New Mexico workplace safety investigators are examining whether film industry standards for gun safety were met during production of Rust.

Set of gun films
Crew members working on Rust at Bonanza Creek Ranch in Santa Fe had raised safety concerns (Jae C Hong / AP)

The Los Angeles Times, citing two crew members it did not name, reported that five days before the shooting, Baldwin’s stuntman accidentally fired two live ammunition after learning the weapon had no ammunition.

A crew member alarmed by the misfires said in a text message to a unit production manager: “We have now had 3 accidental discharges. It’s super dangerous, ”according to a copy of the post reviewed by the newspaper.

The New York Times also reported that there had been at least two previous accidental firearm discharges, citing three former crew members.

Ms Mitchell, the script supervisor, told The Associated Press that she was standing next to Ms Hutchins when the cinematographer was shot.

“I ran out and called 911 and said ‘Bring everyone, send everyone,” she said. “This woman left early in her career. She was an extraordinary, rare, very rare woman.

Filmmaker Mr. Souza, who was shot in the shoulder, said in a statement to NBC News he was grateful for the support he was receiving and “gutted” by the loss of Ms. Hutchins.

“She was kind, dynamic, incredibly talented, fought for every inch and always pushed me to be better,” he said.

Santa Fe District Attorney Mary Carmack-Altwies said prosecutors would review the evidence of the shooting and were unsure whether charges would be laid.

Set of gun films
Candles are placed around the panels during a candlelight vigil for cinematographer Halyna Hutchins (Jae C Hong / AP)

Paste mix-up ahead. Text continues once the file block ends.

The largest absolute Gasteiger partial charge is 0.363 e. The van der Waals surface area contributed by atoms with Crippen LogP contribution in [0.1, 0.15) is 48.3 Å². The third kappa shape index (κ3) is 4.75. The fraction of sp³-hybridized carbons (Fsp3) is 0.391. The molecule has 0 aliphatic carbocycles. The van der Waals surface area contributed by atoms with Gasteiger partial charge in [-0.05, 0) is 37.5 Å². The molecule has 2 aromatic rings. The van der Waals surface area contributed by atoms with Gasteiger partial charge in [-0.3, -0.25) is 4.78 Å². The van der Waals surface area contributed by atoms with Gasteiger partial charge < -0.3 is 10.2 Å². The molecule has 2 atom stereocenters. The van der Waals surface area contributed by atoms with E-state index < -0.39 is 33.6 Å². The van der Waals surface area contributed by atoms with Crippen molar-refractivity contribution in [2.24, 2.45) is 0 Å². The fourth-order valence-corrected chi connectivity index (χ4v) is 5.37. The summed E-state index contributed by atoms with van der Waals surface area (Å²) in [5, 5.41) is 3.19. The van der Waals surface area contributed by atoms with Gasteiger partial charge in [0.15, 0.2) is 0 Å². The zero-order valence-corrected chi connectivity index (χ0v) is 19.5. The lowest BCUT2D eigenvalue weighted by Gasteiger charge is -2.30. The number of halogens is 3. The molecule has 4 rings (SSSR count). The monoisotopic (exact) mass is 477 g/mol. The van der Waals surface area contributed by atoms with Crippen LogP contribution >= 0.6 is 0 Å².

During a vigil on Saturday, around 200 employees of the film crew gathered for a sunset candlelight vigil. They shared the grief of losing one of their own and the fear of accidents on their own sets.

Several people in attendance lit candles, observed a minute’s silence, read poetry and made brief comments, including a testimonial to Ms. Hutchins’ artistic spark and generosity.

“Her death shouldn’t have happened, the union sets should be safe sets,” said Liz Pecos, president of IATSE Local 480.

Rust’s production was halted after filming.

The crew member who spoke to the AP said he had never witnessed any formal orientation on the weapons used on set, which would normally take place before filming began.

He also said that only minimal precautions against Covid-19 had been taken, although the crew and cast members often worked in small, enclosed spaces on the ranch.

The crew were initially accommodated at the Courtyard by Marriott in Santa Fe, according to the crew member. Four days later, however, they were told they would be transferred to the economy Coyote South hotel. Some crew members were reluctant to stay there.

“We packed our gear and left that morning,” the crew member said of Thursday’s walkout.